+I’ve been watching the brand Senreve for awhile now but never purchased anything from them — does anyone have experience with their bags? I noticed they are running 20% off sitewide. Love this Celine-esque bag and you know how much I love a belt bag.

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8 thoughts on “At Least Everything Was Important.

  1. I loved this essay. Thanks for writing! How limiting some of these widely held beliefs (one gift you might miss?!) are. I love the (I believe Scottish) adage: what’s meant for you won’t pass you by.

    1. I’m so glad this resonated and I LOVE that quote. I think of it often, alongside a similar quote: “There is no need to rush / everything will happen in its own time.” That set of quotes has reassured me so many times!


  2. Timely- I was just having a conversation with a friend the other day about our next professional steps that really illuminated the differences in our viewpoints, and how our upbringings contributed to them. I have recently come to realize that professional success is not everything to me- that my job will never be the most important thing in my life. Yes, I will work hard at it and I will take pride in my accomplishments, but it will never be where I derive my worth. And my friend seemed to differ- to her, professional accomplishment is seems to be the thing around which everything else revolves. We discussed how that maybe because she had been raised by an entrepreneur who started, grew, and sold a very successful business. And I was not- my parents instead modeled for me the outlook which I just described.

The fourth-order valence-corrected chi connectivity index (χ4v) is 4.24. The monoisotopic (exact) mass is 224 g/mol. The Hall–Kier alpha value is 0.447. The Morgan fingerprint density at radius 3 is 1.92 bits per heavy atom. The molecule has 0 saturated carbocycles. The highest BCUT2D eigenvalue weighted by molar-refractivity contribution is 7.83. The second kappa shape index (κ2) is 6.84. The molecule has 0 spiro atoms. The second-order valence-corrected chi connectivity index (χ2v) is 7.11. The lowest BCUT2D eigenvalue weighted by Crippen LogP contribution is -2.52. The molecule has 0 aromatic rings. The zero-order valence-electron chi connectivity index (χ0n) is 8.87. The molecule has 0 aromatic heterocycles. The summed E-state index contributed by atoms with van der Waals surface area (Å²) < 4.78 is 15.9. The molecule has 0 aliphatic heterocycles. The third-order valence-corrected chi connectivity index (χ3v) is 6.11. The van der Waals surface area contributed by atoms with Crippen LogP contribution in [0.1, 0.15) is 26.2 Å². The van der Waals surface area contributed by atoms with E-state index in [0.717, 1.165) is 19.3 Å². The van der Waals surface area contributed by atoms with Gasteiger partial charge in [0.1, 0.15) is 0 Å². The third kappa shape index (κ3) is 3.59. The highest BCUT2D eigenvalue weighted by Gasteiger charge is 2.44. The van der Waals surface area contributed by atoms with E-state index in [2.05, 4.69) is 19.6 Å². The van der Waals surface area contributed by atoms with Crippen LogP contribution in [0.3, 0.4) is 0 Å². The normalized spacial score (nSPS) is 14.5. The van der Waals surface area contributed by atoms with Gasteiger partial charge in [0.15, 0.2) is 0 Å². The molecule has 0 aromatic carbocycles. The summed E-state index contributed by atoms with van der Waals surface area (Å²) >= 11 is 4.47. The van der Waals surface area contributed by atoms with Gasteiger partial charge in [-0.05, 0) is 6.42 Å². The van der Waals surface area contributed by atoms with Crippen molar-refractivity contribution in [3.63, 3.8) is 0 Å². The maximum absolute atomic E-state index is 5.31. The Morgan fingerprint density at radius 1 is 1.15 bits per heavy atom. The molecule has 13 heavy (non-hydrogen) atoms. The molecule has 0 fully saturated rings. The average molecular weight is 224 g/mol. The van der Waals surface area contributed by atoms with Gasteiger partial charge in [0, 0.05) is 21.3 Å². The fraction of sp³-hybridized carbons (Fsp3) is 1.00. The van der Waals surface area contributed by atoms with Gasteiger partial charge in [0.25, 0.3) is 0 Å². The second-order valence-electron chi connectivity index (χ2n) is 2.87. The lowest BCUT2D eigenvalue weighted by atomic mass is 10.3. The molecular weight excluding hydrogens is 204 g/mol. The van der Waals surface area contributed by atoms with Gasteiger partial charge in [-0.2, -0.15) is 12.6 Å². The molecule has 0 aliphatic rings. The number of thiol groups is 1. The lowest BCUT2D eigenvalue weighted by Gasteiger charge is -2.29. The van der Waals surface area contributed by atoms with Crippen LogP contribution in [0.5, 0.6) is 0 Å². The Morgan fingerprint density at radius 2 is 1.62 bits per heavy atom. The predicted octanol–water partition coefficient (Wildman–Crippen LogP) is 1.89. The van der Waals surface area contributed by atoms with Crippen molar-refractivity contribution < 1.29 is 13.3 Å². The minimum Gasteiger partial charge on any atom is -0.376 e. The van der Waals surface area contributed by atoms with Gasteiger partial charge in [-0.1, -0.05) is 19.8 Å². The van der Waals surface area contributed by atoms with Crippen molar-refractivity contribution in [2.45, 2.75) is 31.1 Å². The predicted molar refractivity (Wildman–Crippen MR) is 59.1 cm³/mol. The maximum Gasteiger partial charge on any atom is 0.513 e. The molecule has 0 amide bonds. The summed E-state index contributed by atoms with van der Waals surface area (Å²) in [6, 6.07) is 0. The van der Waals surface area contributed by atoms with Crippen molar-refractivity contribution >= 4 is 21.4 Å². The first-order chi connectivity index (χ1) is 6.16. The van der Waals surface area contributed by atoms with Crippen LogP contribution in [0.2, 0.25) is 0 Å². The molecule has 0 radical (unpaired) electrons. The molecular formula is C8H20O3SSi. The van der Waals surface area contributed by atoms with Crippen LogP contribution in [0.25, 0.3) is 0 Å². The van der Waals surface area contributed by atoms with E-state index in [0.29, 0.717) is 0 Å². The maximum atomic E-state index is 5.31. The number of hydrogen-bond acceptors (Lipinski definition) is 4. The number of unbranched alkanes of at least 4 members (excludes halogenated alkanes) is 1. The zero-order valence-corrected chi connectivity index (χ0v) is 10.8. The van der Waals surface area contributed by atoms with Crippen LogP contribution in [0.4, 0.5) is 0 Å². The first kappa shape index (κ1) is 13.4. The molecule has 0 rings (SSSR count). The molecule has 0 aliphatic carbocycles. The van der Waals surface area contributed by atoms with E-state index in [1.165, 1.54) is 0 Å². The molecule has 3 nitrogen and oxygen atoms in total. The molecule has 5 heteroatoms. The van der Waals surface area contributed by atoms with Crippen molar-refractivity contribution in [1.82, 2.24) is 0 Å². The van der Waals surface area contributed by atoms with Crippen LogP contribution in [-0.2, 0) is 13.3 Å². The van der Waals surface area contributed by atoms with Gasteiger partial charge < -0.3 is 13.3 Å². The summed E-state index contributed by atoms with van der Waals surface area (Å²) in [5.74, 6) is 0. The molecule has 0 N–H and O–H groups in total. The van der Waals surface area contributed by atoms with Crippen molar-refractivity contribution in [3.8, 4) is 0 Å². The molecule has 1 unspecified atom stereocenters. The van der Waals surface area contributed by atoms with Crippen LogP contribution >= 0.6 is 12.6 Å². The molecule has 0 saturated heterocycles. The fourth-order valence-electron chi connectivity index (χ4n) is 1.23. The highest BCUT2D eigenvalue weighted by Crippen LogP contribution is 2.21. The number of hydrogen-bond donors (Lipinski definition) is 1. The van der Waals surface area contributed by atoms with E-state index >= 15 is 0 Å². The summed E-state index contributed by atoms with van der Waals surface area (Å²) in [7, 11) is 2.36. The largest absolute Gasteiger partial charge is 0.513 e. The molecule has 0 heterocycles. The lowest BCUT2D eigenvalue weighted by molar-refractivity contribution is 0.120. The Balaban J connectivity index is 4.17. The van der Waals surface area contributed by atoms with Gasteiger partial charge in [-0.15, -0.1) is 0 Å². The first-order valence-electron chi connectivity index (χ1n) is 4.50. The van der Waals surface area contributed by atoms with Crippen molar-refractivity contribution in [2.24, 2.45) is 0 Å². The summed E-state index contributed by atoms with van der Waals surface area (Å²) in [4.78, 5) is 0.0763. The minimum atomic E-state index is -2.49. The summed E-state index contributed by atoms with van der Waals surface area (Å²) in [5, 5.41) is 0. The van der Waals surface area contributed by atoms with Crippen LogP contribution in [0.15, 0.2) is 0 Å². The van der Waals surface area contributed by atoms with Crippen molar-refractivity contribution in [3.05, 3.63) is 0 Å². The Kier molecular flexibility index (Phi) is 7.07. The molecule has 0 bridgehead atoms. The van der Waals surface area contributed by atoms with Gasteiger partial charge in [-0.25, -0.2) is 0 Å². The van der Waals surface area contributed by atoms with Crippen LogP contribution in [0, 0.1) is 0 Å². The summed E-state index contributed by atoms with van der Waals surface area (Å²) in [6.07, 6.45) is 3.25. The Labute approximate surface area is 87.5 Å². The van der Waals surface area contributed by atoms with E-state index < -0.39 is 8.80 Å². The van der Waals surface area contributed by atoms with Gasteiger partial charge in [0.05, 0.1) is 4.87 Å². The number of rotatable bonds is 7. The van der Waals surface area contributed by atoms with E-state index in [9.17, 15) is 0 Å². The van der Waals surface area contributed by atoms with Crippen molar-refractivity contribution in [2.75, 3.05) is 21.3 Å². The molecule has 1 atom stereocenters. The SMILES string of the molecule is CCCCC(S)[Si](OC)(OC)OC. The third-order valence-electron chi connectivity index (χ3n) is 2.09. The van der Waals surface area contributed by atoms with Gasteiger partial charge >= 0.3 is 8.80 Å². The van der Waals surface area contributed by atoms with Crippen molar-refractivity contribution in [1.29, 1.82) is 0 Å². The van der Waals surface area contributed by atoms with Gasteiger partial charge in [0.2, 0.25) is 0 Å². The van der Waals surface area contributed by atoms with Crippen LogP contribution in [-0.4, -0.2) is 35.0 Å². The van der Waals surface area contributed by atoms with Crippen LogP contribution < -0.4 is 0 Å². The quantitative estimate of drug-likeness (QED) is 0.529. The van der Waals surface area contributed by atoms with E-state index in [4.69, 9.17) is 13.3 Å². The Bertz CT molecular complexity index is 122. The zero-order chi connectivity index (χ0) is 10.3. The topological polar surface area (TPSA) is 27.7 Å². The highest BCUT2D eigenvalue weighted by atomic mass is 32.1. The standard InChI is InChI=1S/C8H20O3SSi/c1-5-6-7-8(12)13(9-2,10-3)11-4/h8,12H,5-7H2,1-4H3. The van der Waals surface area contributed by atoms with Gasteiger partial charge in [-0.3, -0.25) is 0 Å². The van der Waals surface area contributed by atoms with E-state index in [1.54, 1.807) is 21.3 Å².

1. Hi Anna! Interesting to think about that. I definitely feel I absorbed some of my work ethic / ambition from my father, a successful attorney and generally hard-working guy. My mom is also hard-working, but she worked in the home, as a stay at home mom. She always helped me keep a sense of perspective — e.g., don’t get too wrapped up or coiled up about work/study/etc because there are other things in life. An interesting balance now that I think about it.


  3. I have had several Senreve bags- including the Aria, the Alunna, and the mini Maestra. They are lovely and we’ll made for the price. The mini Maestra and Alunna were heavy in my opinion so I ended up giving them to a friend that wanted to try them. The Aria belt bag is great though.

    1. Oo! Thanks for the intel! Love those belt bags — they come in such fun colors/materials, too. Definitely head turning. I love belt bags!